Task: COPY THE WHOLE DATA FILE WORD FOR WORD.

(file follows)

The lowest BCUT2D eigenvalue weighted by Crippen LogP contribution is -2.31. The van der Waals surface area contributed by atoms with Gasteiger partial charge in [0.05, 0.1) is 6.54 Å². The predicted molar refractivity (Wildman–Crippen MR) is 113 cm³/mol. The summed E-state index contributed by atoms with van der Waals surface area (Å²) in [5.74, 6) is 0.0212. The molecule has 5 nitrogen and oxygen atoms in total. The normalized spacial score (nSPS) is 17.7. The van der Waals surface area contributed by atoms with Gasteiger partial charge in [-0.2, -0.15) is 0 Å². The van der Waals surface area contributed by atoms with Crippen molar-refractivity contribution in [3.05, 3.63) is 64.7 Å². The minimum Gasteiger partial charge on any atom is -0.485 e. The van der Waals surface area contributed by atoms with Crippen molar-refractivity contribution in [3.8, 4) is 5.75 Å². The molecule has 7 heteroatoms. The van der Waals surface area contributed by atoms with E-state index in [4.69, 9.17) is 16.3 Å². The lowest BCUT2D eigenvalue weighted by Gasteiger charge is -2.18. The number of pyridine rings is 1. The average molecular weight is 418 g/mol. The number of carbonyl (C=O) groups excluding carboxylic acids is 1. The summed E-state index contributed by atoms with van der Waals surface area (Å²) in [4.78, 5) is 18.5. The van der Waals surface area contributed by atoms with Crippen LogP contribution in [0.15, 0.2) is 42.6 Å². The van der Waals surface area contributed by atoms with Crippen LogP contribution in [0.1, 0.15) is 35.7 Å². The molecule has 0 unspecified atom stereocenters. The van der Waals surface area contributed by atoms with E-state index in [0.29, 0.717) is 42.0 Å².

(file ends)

The lowest BCUT2D eigenvalue weighted by Crippen LogP contribution is -2.31. The van der Waals surface area contributed by atoms with Gasteiger partial charge in [0.05, 0.1) is 6.54 Å². The predicted molar refractivity (Wildman–Crippen MR) is 113 cm³/mol. The summed E-state index contributed by atoms with van der Waals surface area (Å²) in [5.74, 6) is 0.0212. The molecule has 5 nitrogen and oxygen atoms in total. The normalized spacial score (nSPS) is 17.7. The van der Waals surface area contributed by atoms with Gasteiger partial charge in [-0.2, -0.15) is 0 Å². The van der Waals surface area contributed by atoms with Crippen molar-refractivity contribution in [3.05, 3.63) is 64.7 Å². The minimum Gasteiger partial charge on any atom is -0.485 e. The van der Waals surface area contributed by atoms with Crippen molar-refractivity contribution in [3.8, 4) is 5.75 Å². The molecule has 7 heteroatoms. The van der Waals surface area contributed by atoms with E-state index in [4.69, 9.17) is 16.3 Å². The lowest BCUT2D eigenvalue weighted by Gasteiger charge is -2.18. The number of pyridine rings is 1. The average molecular weight is 418 g/mol. The number of carbonyl (C=O) groups excluding carboxylic acids is 1. The summed E-state index contributed by atoms with van der Waals surface area (Å²) in [4.78, 5) is 18.5. The van der Waals surface area contributed by atoms with Crippen LogP contribution in [0.15, 0.2) is 42.6 Å². The van der Waals surface area contributed by atoms with Crippen LogP contribution in [0.1, 0.15) is 35.7 Å². The molecule has 0 unspecified atom stereocenters. The van der Waals surface area contributed by atoms with E-state index in [0.29, 0.717) is 42.0 Å².